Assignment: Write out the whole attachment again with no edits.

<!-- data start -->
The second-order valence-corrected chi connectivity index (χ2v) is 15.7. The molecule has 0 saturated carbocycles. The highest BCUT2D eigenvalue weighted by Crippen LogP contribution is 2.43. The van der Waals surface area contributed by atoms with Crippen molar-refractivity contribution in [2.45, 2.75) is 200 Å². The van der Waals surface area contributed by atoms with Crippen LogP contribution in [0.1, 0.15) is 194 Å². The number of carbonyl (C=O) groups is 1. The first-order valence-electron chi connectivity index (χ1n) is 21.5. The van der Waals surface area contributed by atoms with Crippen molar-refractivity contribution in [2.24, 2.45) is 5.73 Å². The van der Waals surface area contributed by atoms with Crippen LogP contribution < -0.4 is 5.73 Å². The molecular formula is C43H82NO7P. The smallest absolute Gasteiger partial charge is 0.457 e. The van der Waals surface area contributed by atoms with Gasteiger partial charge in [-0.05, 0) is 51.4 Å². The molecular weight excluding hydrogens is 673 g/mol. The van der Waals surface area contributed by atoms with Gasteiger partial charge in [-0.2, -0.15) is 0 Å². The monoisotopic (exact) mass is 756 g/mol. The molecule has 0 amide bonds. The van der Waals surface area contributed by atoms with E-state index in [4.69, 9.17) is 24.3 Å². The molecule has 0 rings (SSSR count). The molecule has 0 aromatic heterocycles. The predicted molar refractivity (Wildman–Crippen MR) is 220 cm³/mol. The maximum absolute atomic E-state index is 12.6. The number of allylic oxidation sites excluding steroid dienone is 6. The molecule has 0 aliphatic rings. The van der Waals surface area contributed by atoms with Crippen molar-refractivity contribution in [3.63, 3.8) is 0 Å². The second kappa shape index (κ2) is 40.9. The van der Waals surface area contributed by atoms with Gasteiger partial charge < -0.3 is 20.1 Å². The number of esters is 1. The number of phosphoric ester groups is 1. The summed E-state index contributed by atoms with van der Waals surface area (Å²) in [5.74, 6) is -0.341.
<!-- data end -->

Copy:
The second-order valence-corrected chi connectivity index (χ2v) is 15.7. The molecule has 0 saturated carbocycles. The highest BCUT2D eigenvalue weighted by Crippen LogP contribution is 2.43. The van der Waals surface area contributed by atoms with Crippen molar-refractivity contribution in [2.45, 2.75) is 200 Å². The van der Waals surface area contributed by atoms with Crippen LogP contribution in [0.1, 0.15) is 194 Å². The number of carbonyl (C=O) groups is 1. The first-order valence-electron chi connectivity index (χ1n) is 21.5. The van der Waals surface area contributed by atoms with Crippen molar-refractivity contribution in [2.24, 2.45) is 5.73 Å². The van der Waals surface area contributed by atoms with Crippen LogP contribution < -0.4 is 5.73 Å². The molecular formula is C43H82NO7P. The smallest absolute Gasteiger partial charge is 0.457 e. The van der Waals surface area contributed by atoms with Gasteiger partial charge in [-0.05, 0) is 51.4 Å². The molecular weight excluding hydrogens is 673 g/mol. The van der Waals surface area contributed by atoms with Gasteiger partial charge in [-0.2, -0.15) is 0 Å². The monoisotopic (exact) mass is 756 g/mol. The molecule has 0 amide bonds. The van der Waals surface area contributed by atoms with E-state index in [4.69, 9.17) is 24.3 Å². The molecule has 0 rings (SSSR count). The molecule has 0 aromatic heterocycles. The predicted molar refractivity (Wildman–Crippen MR) is 220 cm³/mol. The maximum absolute atomic E-state index is 12.6. The number of allylic oxidation sites excluding steroid dienone is 6. The molecule has 0 aliphatic rings. The van der Waals surface area contributed by atoms with Crippen molar-refractivity contribution in [3.63, 3.8) is 0 Å². The second kappa shape index (κ2) is 40.9. The van der Waals surface area contributed by atoms with Gasteiger partial charge < -0.3 is 20.1 Å². The number of esters is 1. The number of phosphoric ester groups is 1. The summed E-state index contributed by atoms with van der Waals surface area (Å²) in [5.74, 6) is -0.341.